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Bromance at the Freedom Wing

Senior Airmen Jean M. Desrosiers and Angel J. Latorre, both laboratory technicians with the 514th Aerospace Medicine Squadron, 514th Air Mobility Wing at Joint Base McGuire-Dix-Lakehurst, N.J., pose for a photo September 15, 2019. Both Desrosiers and Latorre began their U.S. Air Force careers in November 2012 and have worked together since.

Senior Airmen Jean M. Desrosiers and Angel J. Latorre, both laboratory technicians with the 514th Aerospace Medicine Squadron, 514th Air Mobility Wing at Joint Base McGuire-Dix-Lakehurst, N.J., pose for a photo September 15, 2019. Both Desrosiers and Latorre began their U.S. Air Force careers in November 2012 and have worked together since.

Senior Airmen Jean M. Desrosiers and Angel J. Latorre, both laboratory technicians with the 514th Aerospace Medicine Squadron, 514th Air Mobility Wing at Joint Base McGuire-Dix-Lakehurst, N.J., prepare to enlist in the U.S. Air Force Reserve with their peers in August 2012. Both Desrosiers and Latorre have since worked together in the 514th Aerospace Medicine Squadron following the completion of their training.

Senior Airmen Jean M. Desrosiers and Angel J. Latorre, both laboratory technicians with the 514th Aerospace Medicine Squadron, 514th Air Mobility Wing at Joint Base McGuire-Dix-Lakehurst, N.J., prepare to enlist in the U.S. Air Force Reserve with their peers in August 2012. Both Desrosiers and Latorre have since worked together in the 514th Aerospace Medicine Squadron following the completion of their training.

Joint Base McGuire-Dix-Lakehurst --

It’s the last day of school. You’re excited to see all your friends, but you’re more excited to finally graduate and receive a diploma. Afterwards you’ll all go get a cold pop and think, “we may be graduating, but we’ll be friends forever!”

Except you only see them at the reunion years later, if at all.

Whether due to time, distance, or careers, many people have experienced losing touch with the friends they once had and thought they would have forever.

This, however, does not apply to the bromance of Senior Airmen Jean M. Desrosiers and Angel J. Latorre, both laboratory technicians with the 514th Aerospace Medicine Squadron, 514th Air Mobility Wing at Joint Base McGuire-Dix-Lakehurst, N.J., who have worked together since their enlistment in August 2012.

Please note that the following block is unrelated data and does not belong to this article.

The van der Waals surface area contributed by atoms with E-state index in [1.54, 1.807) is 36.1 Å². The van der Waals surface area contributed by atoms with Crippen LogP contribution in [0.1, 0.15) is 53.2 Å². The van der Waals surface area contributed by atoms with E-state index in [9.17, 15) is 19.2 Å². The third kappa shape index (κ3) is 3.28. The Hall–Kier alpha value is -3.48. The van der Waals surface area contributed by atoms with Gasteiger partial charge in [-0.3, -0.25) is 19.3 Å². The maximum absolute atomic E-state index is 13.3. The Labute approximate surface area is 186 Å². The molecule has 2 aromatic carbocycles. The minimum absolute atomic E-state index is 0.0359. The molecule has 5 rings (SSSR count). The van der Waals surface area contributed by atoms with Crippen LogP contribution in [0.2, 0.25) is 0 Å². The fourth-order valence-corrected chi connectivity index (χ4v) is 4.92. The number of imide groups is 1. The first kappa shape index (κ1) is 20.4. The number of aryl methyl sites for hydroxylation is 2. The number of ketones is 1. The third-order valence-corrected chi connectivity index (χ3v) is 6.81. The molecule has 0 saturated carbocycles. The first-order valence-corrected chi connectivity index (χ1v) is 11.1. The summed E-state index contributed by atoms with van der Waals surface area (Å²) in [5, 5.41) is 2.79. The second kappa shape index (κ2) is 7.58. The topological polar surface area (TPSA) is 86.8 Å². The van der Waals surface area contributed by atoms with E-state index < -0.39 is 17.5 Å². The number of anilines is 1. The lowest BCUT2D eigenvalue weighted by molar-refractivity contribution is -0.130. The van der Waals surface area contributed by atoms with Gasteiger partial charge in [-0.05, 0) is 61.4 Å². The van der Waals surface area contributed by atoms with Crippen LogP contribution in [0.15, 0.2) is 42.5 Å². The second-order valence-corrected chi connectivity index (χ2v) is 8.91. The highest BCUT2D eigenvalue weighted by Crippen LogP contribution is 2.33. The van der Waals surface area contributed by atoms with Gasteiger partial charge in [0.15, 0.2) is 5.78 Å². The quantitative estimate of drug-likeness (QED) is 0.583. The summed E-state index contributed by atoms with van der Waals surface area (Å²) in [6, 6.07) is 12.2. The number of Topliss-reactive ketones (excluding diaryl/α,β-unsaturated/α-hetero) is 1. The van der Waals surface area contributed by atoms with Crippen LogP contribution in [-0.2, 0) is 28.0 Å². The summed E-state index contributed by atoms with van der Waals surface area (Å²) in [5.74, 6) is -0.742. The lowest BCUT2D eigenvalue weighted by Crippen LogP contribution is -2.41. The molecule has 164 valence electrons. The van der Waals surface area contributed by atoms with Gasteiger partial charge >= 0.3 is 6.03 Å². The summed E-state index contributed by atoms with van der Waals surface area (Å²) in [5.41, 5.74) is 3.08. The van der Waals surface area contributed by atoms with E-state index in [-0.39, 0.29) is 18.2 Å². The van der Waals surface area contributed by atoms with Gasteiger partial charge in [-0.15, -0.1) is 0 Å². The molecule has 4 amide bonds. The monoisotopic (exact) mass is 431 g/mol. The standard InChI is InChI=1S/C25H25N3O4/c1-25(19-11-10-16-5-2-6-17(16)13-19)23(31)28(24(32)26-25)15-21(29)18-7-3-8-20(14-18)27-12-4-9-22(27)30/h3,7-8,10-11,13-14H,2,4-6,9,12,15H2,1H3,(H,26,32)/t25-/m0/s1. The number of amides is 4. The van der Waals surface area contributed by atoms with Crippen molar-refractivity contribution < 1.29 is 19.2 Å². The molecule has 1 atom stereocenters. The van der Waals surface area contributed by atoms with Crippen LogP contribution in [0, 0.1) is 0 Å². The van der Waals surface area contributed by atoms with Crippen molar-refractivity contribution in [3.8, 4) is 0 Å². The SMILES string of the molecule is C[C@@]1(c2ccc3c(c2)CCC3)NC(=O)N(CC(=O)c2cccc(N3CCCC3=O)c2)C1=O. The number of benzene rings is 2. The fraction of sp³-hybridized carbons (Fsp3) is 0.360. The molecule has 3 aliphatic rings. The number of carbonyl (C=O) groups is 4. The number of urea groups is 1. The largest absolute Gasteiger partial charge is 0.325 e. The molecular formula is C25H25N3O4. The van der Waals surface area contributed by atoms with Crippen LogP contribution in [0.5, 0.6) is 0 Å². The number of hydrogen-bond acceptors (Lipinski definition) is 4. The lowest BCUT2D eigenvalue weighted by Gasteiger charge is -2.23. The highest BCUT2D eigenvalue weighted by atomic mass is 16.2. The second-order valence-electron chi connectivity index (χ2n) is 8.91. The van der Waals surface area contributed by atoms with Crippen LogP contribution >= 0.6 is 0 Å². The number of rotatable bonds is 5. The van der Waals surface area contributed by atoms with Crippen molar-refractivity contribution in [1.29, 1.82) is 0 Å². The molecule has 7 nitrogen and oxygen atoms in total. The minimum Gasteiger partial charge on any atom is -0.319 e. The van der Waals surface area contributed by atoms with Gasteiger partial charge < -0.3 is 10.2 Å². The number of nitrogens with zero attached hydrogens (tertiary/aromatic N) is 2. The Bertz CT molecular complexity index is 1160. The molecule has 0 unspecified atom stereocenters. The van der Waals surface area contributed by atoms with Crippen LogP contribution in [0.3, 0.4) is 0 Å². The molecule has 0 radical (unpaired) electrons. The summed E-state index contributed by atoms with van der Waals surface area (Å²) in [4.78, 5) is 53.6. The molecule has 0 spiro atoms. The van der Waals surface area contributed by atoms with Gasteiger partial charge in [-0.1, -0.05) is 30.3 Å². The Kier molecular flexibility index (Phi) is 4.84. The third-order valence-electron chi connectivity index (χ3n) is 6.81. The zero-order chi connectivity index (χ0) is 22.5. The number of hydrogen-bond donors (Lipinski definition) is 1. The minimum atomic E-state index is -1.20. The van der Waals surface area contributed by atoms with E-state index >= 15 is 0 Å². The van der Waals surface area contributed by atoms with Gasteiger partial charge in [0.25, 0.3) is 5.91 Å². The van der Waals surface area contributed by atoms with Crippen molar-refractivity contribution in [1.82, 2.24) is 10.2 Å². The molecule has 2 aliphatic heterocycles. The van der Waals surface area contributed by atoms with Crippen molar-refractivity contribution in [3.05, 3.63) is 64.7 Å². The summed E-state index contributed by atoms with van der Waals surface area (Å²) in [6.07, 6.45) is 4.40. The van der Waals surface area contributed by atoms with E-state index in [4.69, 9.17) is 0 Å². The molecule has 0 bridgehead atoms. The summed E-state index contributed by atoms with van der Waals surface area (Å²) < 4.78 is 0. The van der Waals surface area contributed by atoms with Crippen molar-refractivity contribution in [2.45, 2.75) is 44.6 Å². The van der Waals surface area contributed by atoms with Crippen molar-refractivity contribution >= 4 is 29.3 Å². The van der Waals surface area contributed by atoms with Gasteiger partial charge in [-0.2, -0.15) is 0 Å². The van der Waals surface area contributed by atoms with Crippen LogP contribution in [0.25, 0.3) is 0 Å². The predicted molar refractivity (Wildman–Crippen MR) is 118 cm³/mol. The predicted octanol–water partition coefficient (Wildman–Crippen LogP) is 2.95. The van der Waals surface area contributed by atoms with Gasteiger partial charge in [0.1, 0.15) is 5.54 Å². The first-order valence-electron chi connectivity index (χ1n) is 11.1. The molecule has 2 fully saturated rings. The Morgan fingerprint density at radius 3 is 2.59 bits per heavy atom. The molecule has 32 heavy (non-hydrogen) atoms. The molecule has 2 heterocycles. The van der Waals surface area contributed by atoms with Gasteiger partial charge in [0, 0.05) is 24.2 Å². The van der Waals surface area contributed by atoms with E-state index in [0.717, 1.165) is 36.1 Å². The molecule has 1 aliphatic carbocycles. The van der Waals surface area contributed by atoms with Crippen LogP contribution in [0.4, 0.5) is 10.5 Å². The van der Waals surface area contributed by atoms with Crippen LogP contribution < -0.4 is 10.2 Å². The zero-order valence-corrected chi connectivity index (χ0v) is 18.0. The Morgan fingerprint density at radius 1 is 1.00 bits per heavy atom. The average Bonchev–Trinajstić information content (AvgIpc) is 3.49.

“We swore in during Air Force Week under the Statue of Liberty with our reserve t-shirts on,” said Desrosiers.

After taking the Oath of Enlistment together, Desrosiers and Latorre participated in the Delayed Training Flight together before leaving for Air Force Basic Military Training on November 1, 2012.

However, unbeknownst to Desrosiers who is from New York City, the aftermath of Hurricane Sandy would delay his flight to BMT, leaving him stranded in Philadelphia.

“I had to get a ride from my recruiter because of how bad New York was from Sandy,” said Desrosiers. “They were shipping us out from Philly, when I found out the flight was delayed. Luckily Latorre happened to be there.”

Instead of stressing over how he would spend the night, Desrosiers was able to stay with Latorre, who is from Philadelphia, until it was time for them to fly to basic training.

“First we went to Wendy’s and I got the biggest burger I could find,” said Latorre. “We ate then went back to my parents’ house to sleep. The next day we flew out.”

As fate would have it, upon arrival to Joint Base San Antonio, Texas, they would soon find out they were not only in the same training squadron flight, but also bunk mates in their dormitory.

“Not only did we end up in the same flight, we were top bunk, bottom bunk,” said Desrosiers. “At least we were initially. I think they pulled us apart because we worked together way too efficiently and the point of boot camp is to work together with everyone.”

Although disappointed to now be in different bays of the same dormitory, Desrosiers and Latorre understood it was just part of the BMT experience.

“Here’s the thing you go in there and it’s supposed to be a stress induced environment,” said Latorre. “Whereas our flight mates were still looking for a partner to make their beds, we were already done. I’m pretty sure the instructor came into our room and said ‘bed 29, do push-ups.’”

Desrosiers and Latorre were not separated for too long however! They both would end up undergoing further training together spanning a period of more than 18 months.

Following their training, they both returned to the 514th AMDS and their peers would soon realize they were a package deal.

“Everybody here thinks we’re two peas in a pod,” said Desrosiers. “If one of us is without the other, they ask where the other is. It’s almost as if it’s a problem that we’re not together.”

With the 72nd birthday of the U.S. Air Force around the corner, the bros were asked if they would still be as close when they turned 72.

“Yea!” shouted Latorre. “Jean is going to be at my house.”

The sentiment resonated with Desrosiers.

“As far as I’m concerned, with Latorre, he’s family,” said Desrosiers. “When it comes to relationships in life, I feel like you have to go through some kind of difficulty together or else it’s not going to be a forged bond, it won’t be close-knit, and that’s what we did.”